The hub of information for the Second Judicial Circuit Guardian ad Litem Program, our blog contains posts with announcements, news and events, articles, periodicals and additions or updates to our website.

This page contains published posts from the April 2012 archive sorted chronologically with the newest at the top.

Ask a Mentor: Understanding Your Role as a Guardian

Volunteer Question

This doesn't sound like a problem or a question, but I need to say it to somebody. I really don't feel like I'm making any difference in my case and wonder why I am being a guardian ad litem for "Buddy." He is in a good foster home and his mother is working on her case plan. Visits with her have gone well. There's no father in the picture. Buddy needs therapy, but the case manager arranged for that immediately. He seems to have adjusted to the change in school and is doing well. All my visits to him have been good, I just don't think I'm doing anything for him. Am I missing something?

Mentor Answer

If you had not been checking on all these areas, how would we know that things are going well? Monitoring is one of the most important responsibilities of a guardian ad litem and you seem to be doing a good job of that. Furthermore, you probably are the only person in the case who is visiting him at school where he spends a big part of his day.

Not every case has a big crisis or unique need for the guardian ad litem to jump in and save the day. And you never know when something could happen—the case manager could change, his placement might have to change or even the therapist could change. Having you as a constant person in his life is important to Buddy. Learning that he can trust you to be there for him frees him to let you know his desires. You need to know and report his wishes regardless of what you deem is in his best interest.

Likewise, you don't know what good things might not happen or what unfortunate things are avoided simply because you are staying on top of things. Keep on monitoring—what you are doing is very important for Buddy. In doing so, you are prepared to fulfill your obligation of reporting to the court and advocating for his best interest.

Another thought, if you believe this case is going well and that the child is stable, perhaps you could volunteer to take on a second case. Each case is unique and presents different challenges. Think about it. However, if time is a problem for you, just know that what you are doing for Buddy is very important.

Volunteer Question

This is "Katie," one of the volunteers you agreed to mentor. I've been doing fine with my cases. Actually, I'm on my third case because none has lasted more than six months. But there is something about this case that I'd like to discuss. It may seem petty, but it makes me wonder if I'm not doing something right.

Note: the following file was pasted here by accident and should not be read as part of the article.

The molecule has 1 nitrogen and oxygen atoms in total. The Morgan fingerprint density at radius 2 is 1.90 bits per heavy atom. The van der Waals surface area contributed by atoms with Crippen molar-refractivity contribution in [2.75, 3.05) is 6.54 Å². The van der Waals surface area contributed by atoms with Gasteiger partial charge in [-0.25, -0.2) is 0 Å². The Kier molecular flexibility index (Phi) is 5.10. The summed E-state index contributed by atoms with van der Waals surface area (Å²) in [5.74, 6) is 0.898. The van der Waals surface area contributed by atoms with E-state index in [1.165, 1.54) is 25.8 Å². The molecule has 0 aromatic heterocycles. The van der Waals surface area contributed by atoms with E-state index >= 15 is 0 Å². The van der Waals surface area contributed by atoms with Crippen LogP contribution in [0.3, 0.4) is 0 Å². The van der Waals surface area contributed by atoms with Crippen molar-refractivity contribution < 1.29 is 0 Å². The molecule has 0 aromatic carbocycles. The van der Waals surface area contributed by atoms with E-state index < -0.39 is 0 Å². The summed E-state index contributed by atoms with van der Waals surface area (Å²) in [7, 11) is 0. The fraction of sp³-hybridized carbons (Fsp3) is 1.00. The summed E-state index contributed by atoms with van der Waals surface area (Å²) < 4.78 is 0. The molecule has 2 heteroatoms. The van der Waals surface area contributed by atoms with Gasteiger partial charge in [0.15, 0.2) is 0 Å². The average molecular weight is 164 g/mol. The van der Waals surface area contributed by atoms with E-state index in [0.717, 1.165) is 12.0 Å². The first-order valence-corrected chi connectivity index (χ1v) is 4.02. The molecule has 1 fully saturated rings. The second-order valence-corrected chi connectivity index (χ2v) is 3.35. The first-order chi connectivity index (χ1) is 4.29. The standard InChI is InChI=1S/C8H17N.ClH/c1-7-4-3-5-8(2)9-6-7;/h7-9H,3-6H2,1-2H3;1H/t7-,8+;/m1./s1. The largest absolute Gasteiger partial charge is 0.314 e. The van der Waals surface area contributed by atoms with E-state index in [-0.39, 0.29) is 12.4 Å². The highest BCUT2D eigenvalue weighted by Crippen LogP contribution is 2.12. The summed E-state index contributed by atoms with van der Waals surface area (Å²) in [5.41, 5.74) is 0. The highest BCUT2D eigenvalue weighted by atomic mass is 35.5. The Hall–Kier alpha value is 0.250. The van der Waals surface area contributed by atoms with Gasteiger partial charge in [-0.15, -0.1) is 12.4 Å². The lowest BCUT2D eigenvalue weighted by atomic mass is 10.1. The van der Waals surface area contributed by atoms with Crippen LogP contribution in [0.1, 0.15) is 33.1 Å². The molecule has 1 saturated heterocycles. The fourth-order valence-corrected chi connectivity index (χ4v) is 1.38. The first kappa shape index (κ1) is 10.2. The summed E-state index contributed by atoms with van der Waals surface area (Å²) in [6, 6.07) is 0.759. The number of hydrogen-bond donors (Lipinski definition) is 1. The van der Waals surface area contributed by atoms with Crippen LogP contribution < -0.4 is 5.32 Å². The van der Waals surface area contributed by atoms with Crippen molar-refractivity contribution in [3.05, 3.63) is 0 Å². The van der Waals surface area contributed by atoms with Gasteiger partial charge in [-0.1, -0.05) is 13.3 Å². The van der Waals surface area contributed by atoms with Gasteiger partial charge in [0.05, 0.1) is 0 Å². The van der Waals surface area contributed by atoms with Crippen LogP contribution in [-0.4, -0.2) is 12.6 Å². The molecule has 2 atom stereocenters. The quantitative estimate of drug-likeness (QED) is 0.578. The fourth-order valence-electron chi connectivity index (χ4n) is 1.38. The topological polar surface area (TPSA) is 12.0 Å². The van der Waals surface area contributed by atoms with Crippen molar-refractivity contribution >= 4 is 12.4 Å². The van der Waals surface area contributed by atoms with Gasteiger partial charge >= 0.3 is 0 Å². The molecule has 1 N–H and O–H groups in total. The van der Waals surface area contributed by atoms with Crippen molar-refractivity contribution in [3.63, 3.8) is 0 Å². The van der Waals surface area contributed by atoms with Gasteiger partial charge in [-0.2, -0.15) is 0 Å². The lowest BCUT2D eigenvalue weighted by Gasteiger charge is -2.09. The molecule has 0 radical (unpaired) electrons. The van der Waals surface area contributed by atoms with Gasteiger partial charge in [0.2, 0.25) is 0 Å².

The case involves two children, "Roger" who is ten and "Tammy" who is eight. They have different fathers, neither of whom live here nor are involved in their lives. The children were sheltered from the mother because she failed to keep them safe from an abusive boyfriend. She does have a case plan, visits the children regularly and they love her. The children currently live in the home of an adult cousin who is married but has no children. This couple loves them.

The maternal grandmother lives nearby, but her health is too poor to care for the children. They see her almost every day. I urged counseling for the children and they do have a good therapist. The children look forward to going to him. The children did not change schools, so things are going well there and the children love their teachers. I've observed several visits of the mother and have some things I'm recommending in the upcoming staffing.

So, what am I concerned about? The children don't seem very responsive to me. They always greet me nicely and answer my questions but don't seem to care whether I'm there or not. I don't feel I'm getting through to them. These children have several adults who are going to bat for them. Why am I needed?

Mentor Answer

Roger and Tammy are not old enough to distinguish the significance of your role from that of other supportive adults. To carry out your role you don't have to have a strong emotional connection going on between you and the children—they are responsive enough to help you carry out your role. The other supportive adults cannot approach this situation with the kind of objectivity you have and with your commitment to make responsible recommendations.